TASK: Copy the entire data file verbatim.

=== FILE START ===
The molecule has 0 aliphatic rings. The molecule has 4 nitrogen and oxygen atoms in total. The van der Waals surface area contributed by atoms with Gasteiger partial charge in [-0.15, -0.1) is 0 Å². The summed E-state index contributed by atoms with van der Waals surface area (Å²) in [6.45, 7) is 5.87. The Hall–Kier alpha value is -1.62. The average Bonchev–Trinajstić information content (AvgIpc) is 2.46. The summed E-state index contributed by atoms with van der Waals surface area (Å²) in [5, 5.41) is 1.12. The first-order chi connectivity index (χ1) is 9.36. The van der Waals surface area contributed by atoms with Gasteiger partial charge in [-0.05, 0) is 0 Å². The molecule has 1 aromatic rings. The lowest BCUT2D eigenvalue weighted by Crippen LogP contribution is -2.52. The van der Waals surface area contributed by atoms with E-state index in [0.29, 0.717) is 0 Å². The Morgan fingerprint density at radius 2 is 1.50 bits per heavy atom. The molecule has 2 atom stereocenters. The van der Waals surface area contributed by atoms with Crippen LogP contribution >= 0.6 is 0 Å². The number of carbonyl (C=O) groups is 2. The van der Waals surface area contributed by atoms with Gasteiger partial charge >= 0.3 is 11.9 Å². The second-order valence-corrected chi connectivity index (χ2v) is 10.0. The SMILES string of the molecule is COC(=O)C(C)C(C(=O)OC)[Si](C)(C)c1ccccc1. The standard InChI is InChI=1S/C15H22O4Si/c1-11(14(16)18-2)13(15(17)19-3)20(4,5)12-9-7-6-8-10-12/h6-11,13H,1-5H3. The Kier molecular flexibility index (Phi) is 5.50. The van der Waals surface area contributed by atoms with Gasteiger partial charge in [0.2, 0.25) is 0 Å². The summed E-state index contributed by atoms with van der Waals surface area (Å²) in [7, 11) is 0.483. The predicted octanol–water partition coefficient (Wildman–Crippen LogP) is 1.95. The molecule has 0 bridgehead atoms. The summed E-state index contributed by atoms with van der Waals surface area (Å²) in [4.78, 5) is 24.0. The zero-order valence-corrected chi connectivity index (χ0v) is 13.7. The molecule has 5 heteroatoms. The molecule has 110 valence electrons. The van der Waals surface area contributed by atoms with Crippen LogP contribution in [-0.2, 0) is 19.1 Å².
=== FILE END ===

The molecule has 0 aliphatic rings. The molecule has 4 nitrogen and oxygen atoms in total. The van der Waals surface area contributed by atoms with Gasteiger partial charge in [-0.15, -0.1) is 0 Å². The summed E-state index contributed by atoms with van der Waals surface area (Å²) in [6.45, 7) is 5.87. The Hall–Kier alpha value is -1.62. The average Bonchev–Trinajstić information content (AvgIpc) is 2.46. The summed E-state index contributed by atoms with van der Waals surface area (Å²) in [5, 5.41) is 1.12. The first-order chi connectivity index (χ1) is 9.36. The van der Waals surface area contributed by atoms with Gasteiger partial charge in [-0.05, 0) is 0 Å². The molecule has 1 aromatic rings. The lowest BCUT2D eigenvalue weighted by Crippen LogP contribution is -2.52. The van der Waals surface area contributed by atoms with E-state index in [0.29, 0.717) is 0 Å². The Morgan fingerprint density at radius 2 is 1.50 bits per heavy atom. The molecule has 2 atom stereocenters. The van der Waals surface area contributed by atoms with Crippen LogP contribution >= 0.6 is 0 Å². The number of carbonyl (C=O) groups is 2. The van der Waals surface area contributed by atoms with Gasteiger partial charge >= 0.3 is 11.9 Å². The second-order valence-corrected chi connectivity index (χ2v) is 10.0. The SMILES string of the molecule is COC(=O)C(C)C(C(=O)OC)[Si](C)(C)c1ccccc1. The standard InChI is InChI=1S/C15H22O4Si/c1-11(14(16)18-2)13(15(17)19-3)20(4,5)12-9-7-6-8-10-12/h6-11,13H,1-5H3. The Kier molecular flexibility index (Phi) is 5.50. The van der Waals surface area contributed by atoms with Gasteiger partial charge in [0.2, 0.25) is 0 Å². The summed E-state index contributed by atoms with van der Waals surface area (Å²) in [7, 11) is 0.483. The predicted octanol–water partition coefficient (Wildman–Crippen LogP) is 1.95. The molecule has 0 bridgehead atoms. The summed E-state index contributed by atoms with van der Waals surface area (Å²) in [4.78, 5) is 24.0. The zero-order valence-corrected chi connectivity index (χ0v) is 13.7. The molecule has 5 heteroatoms. The molecule has 110 valence electrons. The van der Waals surface area contributed by atoms with Crippen LogP contribution in [-0.2, 0) is 19.1 Å².